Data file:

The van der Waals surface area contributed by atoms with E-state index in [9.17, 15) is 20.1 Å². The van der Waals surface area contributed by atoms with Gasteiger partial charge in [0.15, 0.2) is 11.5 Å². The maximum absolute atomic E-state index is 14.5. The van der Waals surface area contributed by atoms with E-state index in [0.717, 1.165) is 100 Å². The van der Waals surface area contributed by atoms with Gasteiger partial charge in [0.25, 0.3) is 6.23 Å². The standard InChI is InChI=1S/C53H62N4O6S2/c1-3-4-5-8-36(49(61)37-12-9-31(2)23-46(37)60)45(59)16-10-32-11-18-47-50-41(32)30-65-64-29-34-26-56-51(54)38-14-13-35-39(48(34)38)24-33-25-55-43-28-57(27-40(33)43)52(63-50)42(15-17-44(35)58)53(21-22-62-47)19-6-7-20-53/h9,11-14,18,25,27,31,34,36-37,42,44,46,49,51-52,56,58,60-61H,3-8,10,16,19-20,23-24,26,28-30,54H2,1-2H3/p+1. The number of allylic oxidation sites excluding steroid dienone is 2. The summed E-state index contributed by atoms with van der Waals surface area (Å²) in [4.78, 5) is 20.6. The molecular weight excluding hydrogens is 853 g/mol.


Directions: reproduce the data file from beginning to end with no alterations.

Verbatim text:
The van der Waals surface area contributed by atoms with E-state index in [9.17, 15) is 20.1 Å². The van der Waals surface area contributed by atoms with Gasteiger partial charge in [0.15, 0.2) is 11.5 Å². The maximum absolute atomic E-state index is 14.5. The van der Waals surface area contributed by atoms with E-state index in [0.717, 1.165) is 100 Å². The van der Waals surface area contributed by atoms with Gasteiger partial charge in [0.25, 0.3) is 6.23 Å². The standard InChI is InChI=1S/C53H62N4O6S2/c1-3-4-5-8-36(49(61)37-12-9-31(2)23-46(37)60)45(59)16-10-32-11-18-47-50-41(32)30-65-64-29-34-26-56-51(54)38-14-13-35-39(48(34)38)24-33-25-55-43-28-57(27-40(33)43)52(63-50)42(15-17-44(35)58)53(21-22-62-47)19-6-7-20-53/h9,11-14,18,25,27,31,34,36-37,42,44,46,49,51-52,56,58,60-61H,3-8,10,16,19-20,23-24,26,28-30,54H2,1-2H3/p+1. The number of allylic oxidation sites excluding steroid dienone is 2. The summed E-state index contributed by atoms with van der Waals surface area (Å²) in [4.78, 5) is 20.6. The molecular weight excluding hydrogens is 853 g/mol.